Rekh & Datta Announces Launch of Small Batch, Indian Block Printed Clothing and Housewares

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Artist Rebecca Layton bases her company on the “slow clothes” concept – an alternative to mass-produced clothing that allows for quality, artisan-made, sustainable products. Fabric is produced with ancient Indian woodblock techniques and patterns are modern for the design-inclined.

Rekh & Datta Sustainable Fashion

Rekh & Datta

When I was studying the traditional technique in my research, I was also looking at the modern, industrial forms around us that are part of our contemporary era.

An Austin artist brings the ancient art of Indian wood block printing to a present-day fashion fair and sustainable business model. Rebecca Layton spent years studying the detailed methods of this art form while living in Jaipur, India, where block printing on fabric has been practiced for centuries. Layton’s company, Rekh & Datta, uses her modern, timeless designs to make subtle voile fabrics for an original line of clothes, accessories and housewares. The launch of Rekh & Datta is featured as a Kickstarter campaign that will run through January 10, 2014.

To create her fabrics, Layton employs artisans from the local villages near Jaipur, India. The Hindi words rekh and datta are technical printing terms meaning line and shape. Each wood block is carved by hand. Each block is hand-printed with sustainable dyes on Indian cotton by hand, one block for each color. The geometric prints are partly inspired by the modernists of the earlier 20th century: the Bauhaus weavers, the textiles of the Wiener Werkstatte, and the patterns of Sonia Delaunay.

“When you combine something that is hand printed with more hard-edged, geometric shapes, you come up with curious hybrids,” Layton says of her designs. “When I was studying the traditional technique in my research, I was also looking at the modern, industrial forms around us that are part of our contemporary era. Combining the handmade and the industrial is what I find most intriguing.”

Layton first studied block printing in India in 2005, later returning in 2010 to study as a Fulbright scholar. During her travels in India, Layton met Polish designer Monika Jakubiak. With Jakubiak’s help, Layton has transformed her collection of soft, hand-printed cotton voiles into light-hearted, airy dresses and tops.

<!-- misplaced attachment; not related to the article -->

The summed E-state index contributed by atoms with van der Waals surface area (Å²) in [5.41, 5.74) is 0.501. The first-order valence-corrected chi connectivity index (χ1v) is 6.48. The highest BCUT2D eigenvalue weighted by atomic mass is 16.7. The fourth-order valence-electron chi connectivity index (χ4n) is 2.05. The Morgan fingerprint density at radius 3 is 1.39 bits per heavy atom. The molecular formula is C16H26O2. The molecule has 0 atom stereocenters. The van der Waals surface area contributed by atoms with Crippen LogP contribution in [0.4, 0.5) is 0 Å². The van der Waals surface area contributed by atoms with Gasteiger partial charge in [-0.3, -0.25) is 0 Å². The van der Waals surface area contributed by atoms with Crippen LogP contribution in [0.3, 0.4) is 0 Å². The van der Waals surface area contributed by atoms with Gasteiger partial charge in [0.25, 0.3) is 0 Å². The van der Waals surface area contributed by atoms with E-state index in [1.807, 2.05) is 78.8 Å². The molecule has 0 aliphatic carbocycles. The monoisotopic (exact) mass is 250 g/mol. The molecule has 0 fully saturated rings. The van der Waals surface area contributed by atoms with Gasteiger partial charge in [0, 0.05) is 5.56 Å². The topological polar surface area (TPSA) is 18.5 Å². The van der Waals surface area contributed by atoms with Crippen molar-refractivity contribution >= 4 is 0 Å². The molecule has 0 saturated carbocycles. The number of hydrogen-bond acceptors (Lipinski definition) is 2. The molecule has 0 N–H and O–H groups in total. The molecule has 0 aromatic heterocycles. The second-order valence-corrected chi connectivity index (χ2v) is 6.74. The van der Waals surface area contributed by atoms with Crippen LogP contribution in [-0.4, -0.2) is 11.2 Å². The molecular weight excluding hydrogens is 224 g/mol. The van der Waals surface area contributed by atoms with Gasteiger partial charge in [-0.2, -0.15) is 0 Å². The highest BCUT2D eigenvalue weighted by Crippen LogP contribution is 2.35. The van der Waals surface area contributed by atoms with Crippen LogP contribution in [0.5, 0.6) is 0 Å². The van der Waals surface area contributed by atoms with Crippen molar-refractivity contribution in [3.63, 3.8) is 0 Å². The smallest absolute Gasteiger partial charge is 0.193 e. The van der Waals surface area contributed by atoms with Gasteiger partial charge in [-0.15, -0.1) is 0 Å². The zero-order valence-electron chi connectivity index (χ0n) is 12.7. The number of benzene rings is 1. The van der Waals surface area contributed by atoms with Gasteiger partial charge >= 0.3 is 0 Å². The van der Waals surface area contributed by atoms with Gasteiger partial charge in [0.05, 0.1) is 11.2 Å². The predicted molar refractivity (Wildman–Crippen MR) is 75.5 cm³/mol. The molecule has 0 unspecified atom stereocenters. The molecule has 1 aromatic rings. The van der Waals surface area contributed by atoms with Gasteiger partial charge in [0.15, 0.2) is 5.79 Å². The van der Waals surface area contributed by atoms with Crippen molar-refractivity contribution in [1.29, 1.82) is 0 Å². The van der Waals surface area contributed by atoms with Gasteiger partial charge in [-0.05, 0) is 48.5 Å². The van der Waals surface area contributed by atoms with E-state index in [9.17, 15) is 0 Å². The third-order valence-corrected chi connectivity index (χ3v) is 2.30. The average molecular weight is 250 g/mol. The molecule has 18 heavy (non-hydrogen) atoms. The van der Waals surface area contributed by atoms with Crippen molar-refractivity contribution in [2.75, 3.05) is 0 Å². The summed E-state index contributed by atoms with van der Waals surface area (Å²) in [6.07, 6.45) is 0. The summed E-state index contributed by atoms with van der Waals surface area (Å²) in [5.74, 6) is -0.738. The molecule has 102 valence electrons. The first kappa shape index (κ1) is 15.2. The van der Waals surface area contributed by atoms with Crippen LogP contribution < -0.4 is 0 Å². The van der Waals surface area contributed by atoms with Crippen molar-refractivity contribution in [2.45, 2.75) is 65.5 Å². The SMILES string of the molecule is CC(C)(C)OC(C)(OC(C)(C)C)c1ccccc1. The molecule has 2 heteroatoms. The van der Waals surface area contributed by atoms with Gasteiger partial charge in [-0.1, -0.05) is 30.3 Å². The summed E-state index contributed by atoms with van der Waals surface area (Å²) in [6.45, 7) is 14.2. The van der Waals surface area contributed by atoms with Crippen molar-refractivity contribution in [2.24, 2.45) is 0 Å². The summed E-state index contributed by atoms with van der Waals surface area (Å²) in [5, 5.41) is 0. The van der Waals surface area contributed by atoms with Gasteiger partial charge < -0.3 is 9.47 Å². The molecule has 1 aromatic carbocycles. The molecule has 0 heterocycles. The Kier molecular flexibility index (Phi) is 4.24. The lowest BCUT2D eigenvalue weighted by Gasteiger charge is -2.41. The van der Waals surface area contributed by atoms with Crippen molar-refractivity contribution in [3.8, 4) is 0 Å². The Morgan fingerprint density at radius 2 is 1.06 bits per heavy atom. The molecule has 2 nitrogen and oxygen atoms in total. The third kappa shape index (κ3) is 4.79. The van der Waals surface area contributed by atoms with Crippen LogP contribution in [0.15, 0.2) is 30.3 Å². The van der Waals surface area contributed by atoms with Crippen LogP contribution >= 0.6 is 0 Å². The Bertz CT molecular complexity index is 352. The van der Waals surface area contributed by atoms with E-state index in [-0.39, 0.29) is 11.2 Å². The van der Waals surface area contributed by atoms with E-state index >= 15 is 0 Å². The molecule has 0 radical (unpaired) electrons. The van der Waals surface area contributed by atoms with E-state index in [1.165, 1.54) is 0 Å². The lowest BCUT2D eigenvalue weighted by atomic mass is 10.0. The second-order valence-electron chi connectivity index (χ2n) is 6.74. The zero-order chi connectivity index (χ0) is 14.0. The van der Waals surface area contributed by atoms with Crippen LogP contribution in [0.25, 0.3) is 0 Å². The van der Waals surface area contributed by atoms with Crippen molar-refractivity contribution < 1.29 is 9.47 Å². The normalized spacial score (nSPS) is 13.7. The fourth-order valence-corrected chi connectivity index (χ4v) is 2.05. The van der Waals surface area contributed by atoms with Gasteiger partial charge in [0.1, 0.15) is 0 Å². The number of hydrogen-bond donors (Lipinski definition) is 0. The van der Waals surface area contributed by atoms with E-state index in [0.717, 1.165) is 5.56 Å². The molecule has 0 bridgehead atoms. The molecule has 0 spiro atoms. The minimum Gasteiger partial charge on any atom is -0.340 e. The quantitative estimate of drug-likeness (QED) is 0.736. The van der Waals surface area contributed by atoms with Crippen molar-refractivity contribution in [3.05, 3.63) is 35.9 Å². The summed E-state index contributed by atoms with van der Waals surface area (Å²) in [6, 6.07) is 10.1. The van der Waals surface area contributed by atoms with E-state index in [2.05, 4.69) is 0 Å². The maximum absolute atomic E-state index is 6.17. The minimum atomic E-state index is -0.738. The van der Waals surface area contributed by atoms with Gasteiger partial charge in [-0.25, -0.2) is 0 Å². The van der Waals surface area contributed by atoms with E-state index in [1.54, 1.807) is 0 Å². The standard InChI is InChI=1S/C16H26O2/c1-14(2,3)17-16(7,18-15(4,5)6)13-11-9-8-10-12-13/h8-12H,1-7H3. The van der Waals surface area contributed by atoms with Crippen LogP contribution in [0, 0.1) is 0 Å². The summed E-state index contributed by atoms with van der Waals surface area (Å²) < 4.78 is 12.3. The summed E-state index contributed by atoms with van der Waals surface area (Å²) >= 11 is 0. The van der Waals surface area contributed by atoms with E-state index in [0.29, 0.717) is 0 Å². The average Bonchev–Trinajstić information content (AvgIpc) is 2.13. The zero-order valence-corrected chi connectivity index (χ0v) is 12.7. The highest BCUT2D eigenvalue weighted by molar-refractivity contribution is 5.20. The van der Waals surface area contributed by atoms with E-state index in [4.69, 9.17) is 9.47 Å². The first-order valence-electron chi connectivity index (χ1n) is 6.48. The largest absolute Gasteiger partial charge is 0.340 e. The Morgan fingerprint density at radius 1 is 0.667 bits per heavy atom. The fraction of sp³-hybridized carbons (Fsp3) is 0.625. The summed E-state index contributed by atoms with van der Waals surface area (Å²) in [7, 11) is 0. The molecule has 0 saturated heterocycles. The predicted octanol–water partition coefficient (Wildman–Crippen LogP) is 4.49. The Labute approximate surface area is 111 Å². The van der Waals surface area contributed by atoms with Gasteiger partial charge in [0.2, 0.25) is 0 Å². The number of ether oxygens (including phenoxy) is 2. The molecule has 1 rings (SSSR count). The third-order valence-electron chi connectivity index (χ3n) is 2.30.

“In the past, I’ve worked mostly alone in my studio with the materials at hand,” Layton says. “But in India, I was working directly with artisans – the men who carved the wooden blocks, the printers who print block by block. Then I met and collaborated with a clothing designer to transform these printed fabrics into beautiful garments. It’s a long, collaborative effort with many hands involved in the process.”

The current line consists of beautifully crafted scarves, knickers + cami set, women’s and men’s tops, several dress styles and a throw pillow. Items range from $70 to $300 and are available on Kickstarter.

For more information, including photos and video, please visit the Kickstarter campaign, visit the company’s website, follow Rekh & Datta on Twitter or like them on Facebook.

For media inquiries please contact Dana Callender at dana(at)stellarimpeller(dot)com or 765-201-5537.

About Rekh & Datta

Rebecca Layton founded Rekh & Datta in 2013. The design studio produces a limited line of clothing and housewares made from original fabrics hand-printed in Jaipur, India. Rekh and Datta are the Hindi words for line and shape and refer to the technical terms of the block carving and printing process, which is at the heart of the company.

The company believes in making “slow clothes,” which are made with quality and care by highly skilled artisans who are paid a fair wage. It combines modern designs with traditional ancient Indian block printing techniques. Additionally, Rekh & Datta never uses middleman. The company knows every single person involved in hand-printing the fabric and stitching the clothing.

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Dana Callender
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